vi macdonald
Holy crap. Where to even begin with Bloom?
The guy is essentially a literary theory has-been who made his name by developing a style of literary criticism and theory based on Freudian principles and ideas that made him a big deal in the 80s but these days makes him seem like a massive joke.
This book is essentially 700+ pages of Bloom trying to reclaim the spotlight through what amounts to a string of wild assertions, pseudo-intellectualist pandering, and some of the most blatant contributions to
Ryan Creel
Mar 04, 2010 rated it it was amazing
I've read this book a couple of times, and though my criticism of it has evolved over time, I still love it because, for me, it was the first book that made Shakespeare truly accessible. Along the way to earning my English degree, I came across some legitimate criticisms of the author, most of which came from professors teaching theory classes, and they aren't without merit. For one, the fact that Professor Bloom cites nothing, seemingly wishing the reader to believe every notion in the text is ...more
The Boston Globe put it accurately: "For all its huge ambition, this book will probably prove most useful as a companion to the plays [and:] may find its longest shelf life in the homes of theatergoers who crave a literate friend who's still awake to chew things over with."
Carol Storm
Sep 21, 2017 rated it really liked it
If you can overlook a few tiresome idiosyncrasies, the appalling sentimentality about Falstaff and the callousness towards young women like Jessica in THE MERCHANT OF VENICE, this is a wonderful introduction to Shakespeare and his plays. All 37 essays are exciting and fun to read.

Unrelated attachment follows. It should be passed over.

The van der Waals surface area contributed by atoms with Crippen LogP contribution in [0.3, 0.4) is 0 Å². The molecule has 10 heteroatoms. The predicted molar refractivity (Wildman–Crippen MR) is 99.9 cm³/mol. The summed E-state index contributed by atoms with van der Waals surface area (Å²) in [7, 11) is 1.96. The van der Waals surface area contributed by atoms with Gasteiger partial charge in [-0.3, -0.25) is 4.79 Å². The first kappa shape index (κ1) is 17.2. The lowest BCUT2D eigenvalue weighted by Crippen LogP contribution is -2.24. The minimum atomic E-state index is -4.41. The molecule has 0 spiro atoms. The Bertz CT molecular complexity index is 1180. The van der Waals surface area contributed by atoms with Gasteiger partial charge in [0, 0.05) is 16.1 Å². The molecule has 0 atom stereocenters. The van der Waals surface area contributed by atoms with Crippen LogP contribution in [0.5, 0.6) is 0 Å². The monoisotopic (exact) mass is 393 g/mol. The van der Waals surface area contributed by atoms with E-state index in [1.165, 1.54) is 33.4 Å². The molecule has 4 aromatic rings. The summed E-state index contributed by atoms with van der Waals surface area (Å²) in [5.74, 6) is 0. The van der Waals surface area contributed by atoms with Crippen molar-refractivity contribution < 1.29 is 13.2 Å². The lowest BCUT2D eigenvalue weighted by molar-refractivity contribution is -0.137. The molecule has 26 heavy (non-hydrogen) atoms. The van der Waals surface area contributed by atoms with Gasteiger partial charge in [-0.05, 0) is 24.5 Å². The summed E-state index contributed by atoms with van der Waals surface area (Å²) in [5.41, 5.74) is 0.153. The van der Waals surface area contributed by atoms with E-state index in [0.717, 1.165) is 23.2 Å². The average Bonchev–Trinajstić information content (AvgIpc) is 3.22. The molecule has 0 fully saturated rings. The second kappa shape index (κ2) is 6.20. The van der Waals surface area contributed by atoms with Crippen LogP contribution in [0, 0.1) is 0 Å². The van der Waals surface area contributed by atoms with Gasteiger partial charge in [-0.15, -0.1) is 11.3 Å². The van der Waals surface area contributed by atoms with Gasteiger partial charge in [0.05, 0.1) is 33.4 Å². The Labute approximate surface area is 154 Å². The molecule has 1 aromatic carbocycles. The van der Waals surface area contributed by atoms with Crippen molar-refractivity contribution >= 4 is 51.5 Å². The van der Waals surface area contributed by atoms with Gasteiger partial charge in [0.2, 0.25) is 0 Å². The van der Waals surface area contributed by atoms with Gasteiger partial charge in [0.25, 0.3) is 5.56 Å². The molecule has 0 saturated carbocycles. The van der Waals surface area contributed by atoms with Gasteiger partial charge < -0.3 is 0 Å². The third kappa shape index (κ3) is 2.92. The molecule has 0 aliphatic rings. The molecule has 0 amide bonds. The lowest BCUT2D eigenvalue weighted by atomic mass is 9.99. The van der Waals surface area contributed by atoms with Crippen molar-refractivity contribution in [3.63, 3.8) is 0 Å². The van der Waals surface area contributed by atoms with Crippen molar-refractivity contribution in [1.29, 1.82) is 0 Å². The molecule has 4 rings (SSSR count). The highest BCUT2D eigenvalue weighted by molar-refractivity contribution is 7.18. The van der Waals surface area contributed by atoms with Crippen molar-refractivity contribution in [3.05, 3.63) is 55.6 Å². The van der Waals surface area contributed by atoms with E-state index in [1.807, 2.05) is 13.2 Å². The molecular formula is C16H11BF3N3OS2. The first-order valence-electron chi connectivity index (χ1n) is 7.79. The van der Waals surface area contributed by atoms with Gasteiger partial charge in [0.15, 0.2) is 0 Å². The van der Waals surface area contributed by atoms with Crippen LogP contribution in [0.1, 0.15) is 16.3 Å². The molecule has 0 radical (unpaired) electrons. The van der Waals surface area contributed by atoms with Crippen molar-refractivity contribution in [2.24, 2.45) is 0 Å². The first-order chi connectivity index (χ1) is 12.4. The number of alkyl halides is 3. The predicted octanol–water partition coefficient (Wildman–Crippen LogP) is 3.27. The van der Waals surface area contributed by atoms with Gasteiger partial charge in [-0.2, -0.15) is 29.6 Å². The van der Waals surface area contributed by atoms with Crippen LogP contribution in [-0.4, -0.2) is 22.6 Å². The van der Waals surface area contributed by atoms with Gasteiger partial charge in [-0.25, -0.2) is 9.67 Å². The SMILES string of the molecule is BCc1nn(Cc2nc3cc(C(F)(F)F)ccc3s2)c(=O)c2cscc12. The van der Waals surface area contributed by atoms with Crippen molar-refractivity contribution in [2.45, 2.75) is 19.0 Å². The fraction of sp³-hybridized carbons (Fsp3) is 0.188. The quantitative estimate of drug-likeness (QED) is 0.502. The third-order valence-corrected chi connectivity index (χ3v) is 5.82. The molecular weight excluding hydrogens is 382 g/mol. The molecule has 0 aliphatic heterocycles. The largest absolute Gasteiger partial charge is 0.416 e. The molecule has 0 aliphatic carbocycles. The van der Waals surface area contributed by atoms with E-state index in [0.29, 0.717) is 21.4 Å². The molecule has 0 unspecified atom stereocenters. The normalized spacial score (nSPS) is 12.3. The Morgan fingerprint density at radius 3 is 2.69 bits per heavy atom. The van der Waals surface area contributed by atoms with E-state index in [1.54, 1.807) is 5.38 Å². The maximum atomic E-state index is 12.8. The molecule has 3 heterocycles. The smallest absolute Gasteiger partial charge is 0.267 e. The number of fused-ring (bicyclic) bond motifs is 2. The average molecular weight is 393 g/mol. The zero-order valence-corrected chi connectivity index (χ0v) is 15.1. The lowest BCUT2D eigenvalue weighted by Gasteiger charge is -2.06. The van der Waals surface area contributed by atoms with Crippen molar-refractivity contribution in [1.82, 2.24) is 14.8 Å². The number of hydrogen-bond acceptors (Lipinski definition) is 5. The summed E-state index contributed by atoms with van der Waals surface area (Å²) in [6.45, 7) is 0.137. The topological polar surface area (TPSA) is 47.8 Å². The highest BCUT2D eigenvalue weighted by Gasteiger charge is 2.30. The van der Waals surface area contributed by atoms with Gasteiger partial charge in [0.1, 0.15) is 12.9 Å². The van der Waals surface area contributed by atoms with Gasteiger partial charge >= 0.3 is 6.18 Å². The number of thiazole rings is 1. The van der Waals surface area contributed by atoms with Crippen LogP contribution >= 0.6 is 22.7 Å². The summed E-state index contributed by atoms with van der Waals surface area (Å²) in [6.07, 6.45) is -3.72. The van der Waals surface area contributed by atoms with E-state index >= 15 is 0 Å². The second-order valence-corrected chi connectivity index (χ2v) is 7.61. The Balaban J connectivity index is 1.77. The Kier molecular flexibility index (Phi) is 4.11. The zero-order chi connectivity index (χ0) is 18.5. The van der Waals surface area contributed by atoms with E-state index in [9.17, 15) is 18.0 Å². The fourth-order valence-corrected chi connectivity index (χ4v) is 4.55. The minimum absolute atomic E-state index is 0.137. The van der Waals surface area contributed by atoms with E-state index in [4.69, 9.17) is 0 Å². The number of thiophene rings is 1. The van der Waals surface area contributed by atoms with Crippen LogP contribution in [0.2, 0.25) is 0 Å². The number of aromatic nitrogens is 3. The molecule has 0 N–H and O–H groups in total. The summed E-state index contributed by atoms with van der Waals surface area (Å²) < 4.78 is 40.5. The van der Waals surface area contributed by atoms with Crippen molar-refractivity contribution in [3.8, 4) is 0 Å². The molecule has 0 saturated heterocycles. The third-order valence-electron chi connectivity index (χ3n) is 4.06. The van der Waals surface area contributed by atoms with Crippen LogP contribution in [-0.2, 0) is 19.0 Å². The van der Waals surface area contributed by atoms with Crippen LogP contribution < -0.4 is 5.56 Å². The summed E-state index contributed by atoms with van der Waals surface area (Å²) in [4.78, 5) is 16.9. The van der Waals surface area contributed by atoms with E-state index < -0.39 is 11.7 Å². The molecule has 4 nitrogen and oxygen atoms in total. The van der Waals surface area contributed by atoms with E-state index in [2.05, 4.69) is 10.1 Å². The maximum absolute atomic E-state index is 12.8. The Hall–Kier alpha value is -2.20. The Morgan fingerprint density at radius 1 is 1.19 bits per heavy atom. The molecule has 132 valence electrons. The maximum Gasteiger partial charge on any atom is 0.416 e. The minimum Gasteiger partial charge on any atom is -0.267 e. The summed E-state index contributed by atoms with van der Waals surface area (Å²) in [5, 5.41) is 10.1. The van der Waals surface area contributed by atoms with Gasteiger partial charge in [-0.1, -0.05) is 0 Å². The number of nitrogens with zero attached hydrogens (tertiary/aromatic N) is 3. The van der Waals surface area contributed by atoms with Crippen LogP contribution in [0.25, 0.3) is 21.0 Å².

David Withun
Jun 17, 2014 rated it really liked it  ·  review of another edition
Shelves: literature
In his play-by-play commentary on the works of Shakespeare, Bloom avers that William Shakespeare is the one who invented us. Not that he is the created of the human race, but something close to it; he is, says Bloom, the one who introduced to us the idea of effecting change within ourselves by self-overhearing. In addition, he argues that the most remarkable representatives of this invention of the human are Sir John Falstaff and Hamlet, the melancholy prince of Denmark. Both of them, he says, r ...more
Mar 04, 2014 rated it did not like it
Calling it - too cursory and too much blockquoting; not enough academic commentary that I didn't/couldn't glean for myself from the text.

Read this book if you don't plan on actually reading the plays themselves: Bloom covers plot and middle school level analysis. And he's obsessed with Falstaff. To an unhealthy degree.

It's just lazy writing from an academic.
Jan 28, 2008 rated it it was ok
This author loves himself and consistently rips apart works by female playwrights. However, yes he does know his stuff when it comes to good old Willy Shakespeare.
Bud Smith
May 31, 2019 rated it really liked it